The use of articles is one of the hardest things for Chinese speakers to master, since there are so many rules and usages of “the”, and so many exceptions to these rules.
In the example you give, articles are generally not used before names (e.g. Taiwan, Taipei 101, Frank, Jill), but there are exceptions: the Sudan, the Ukraine, the Gambia, and plurals like the Philippines and the Maldives. And Donald Trump is known as “the Donald”.
(The following type of exchange has always irked me: A: I went to Miaoli today. B: What’s a Miaoli? It irks me because a name like Miaoli should not be preceded by an article.)
Now: is MRT a name? In Taipei we take the MRT, while in San Francisco we take BART.
“the” is generally used before things that are definite - meaning both the speaker and the listener know what it is. The indefinite article “a” is often used to introduce an item to the listener; “the” is used thereafter. “I saw a guy on a Harley today. The guy had tattoos on his arms.”
“the” also makes things more specific/concrete, while omitting it makes it more general/abstract: compare the presence/absense of “the” before “Congress” and “society”, or phrases like “over hill and dale”. But “the” can also make things more abstract in some circumstances: “Let us contemplate the hand”; “Before the invention of the wheel…”.
“the” also makes things unique, such as “I’m the doctor at Mucha Health Clinic”, which means that I’m the only doctor there. “I’m a doctor at Mucha Health Clinic” implies that there are other doctors.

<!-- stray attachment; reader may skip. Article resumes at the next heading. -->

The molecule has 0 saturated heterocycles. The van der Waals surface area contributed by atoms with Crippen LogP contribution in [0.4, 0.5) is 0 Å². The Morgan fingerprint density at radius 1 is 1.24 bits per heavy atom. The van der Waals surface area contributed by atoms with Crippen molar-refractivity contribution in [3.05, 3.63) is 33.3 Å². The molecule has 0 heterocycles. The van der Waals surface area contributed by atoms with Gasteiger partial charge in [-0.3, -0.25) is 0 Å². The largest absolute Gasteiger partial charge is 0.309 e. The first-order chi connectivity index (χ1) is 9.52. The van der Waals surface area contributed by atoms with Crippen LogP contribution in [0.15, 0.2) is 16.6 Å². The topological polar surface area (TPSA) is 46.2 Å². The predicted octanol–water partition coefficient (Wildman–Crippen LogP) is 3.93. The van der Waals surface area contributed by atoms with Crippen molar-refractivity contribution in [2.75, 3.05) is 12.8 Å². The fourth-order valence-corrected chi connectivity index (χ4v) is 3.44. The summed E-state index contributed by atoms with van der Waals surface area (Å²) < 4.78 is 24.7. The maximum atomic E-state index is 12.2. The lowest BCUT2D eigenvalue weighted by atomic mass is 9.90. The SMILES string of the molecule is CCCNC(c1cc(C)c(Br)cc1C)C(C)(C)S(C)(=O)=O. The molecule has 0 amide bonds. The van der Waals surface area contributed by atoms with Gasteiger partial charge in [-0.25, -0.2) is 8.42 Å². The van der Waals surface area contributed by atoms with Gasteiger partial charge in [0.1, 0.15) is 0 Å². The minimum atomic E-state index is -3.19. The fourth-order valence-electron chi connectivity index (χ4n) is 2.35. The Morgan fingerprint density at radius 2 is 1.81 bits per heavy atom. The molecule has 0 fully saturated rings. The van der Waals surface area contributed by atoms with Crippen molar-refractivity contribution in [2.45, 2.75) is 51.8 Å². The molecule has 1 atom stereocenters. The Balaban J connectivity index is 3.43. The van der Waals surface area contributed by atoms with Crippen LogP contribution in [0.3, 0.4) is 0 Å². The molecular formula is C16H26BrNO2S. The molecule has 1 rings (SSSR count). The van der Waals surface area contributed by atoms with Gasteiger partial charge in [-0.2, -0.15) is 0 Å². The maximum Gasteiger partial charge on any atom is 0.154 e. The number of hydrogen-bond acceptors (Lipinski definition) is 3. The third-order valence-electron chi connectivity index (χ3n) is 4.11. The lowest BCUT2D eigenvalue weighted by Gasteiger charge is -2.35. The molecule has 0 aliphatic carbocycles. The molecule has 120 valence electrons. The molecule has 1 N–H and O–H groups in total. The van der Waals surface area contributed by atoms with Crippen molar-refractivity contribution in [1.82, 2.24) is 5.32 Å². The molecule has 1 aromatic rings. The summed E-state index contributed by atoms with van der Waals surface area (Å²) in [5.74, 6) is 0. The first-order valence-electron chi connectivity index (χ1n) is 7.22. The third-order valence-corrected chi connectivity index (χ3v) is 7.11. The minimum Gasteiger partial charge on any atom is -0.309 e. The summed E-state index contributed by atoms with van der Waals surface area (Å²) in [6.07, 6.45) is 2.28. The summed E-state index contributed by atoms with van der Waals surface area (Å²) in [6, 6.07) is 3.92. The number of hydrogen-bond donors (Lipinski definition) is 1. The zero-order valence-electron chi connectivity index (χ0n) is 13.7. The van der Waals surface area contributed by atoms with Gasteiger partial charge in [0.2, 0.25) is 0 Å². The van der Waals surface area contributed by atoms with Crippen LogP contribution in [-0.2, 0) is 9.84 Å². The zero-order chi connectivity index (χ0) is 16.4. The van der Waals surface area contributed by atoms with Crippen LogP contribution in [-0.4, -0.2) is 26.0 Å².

Omission of “the” can emphasize that something is an institution that one belongs to: compare “I am going to prison” with “I am going to the prison”. (I’d rather say the latter!) Words like “school”, “church”, “college” and in the UK, “hospital” and “university” are often not preceded by “the”, giving it a different meaning than if preceded by “the”. Further complicating this is “home”, which functions as an adverb: “I am going home”. Compare the meanings of the following:
“I am going home” (i.e. returning to my residence)
“I am going to a home” (i.e. being committed to an [perhaps mental] institution)
“I am going to the home” (i.e. going to a certain institution, perhaps to work there or visit a patient there)
Diseases: we catch meningitis and AIDS, but the flu and the clap.
An entire book can be written on the use of “the”. There is no simple answer on when and when not to use it.
The other posters gave some good advice; I’m just trying to highlight why the Chinese have such a hard time with “the”.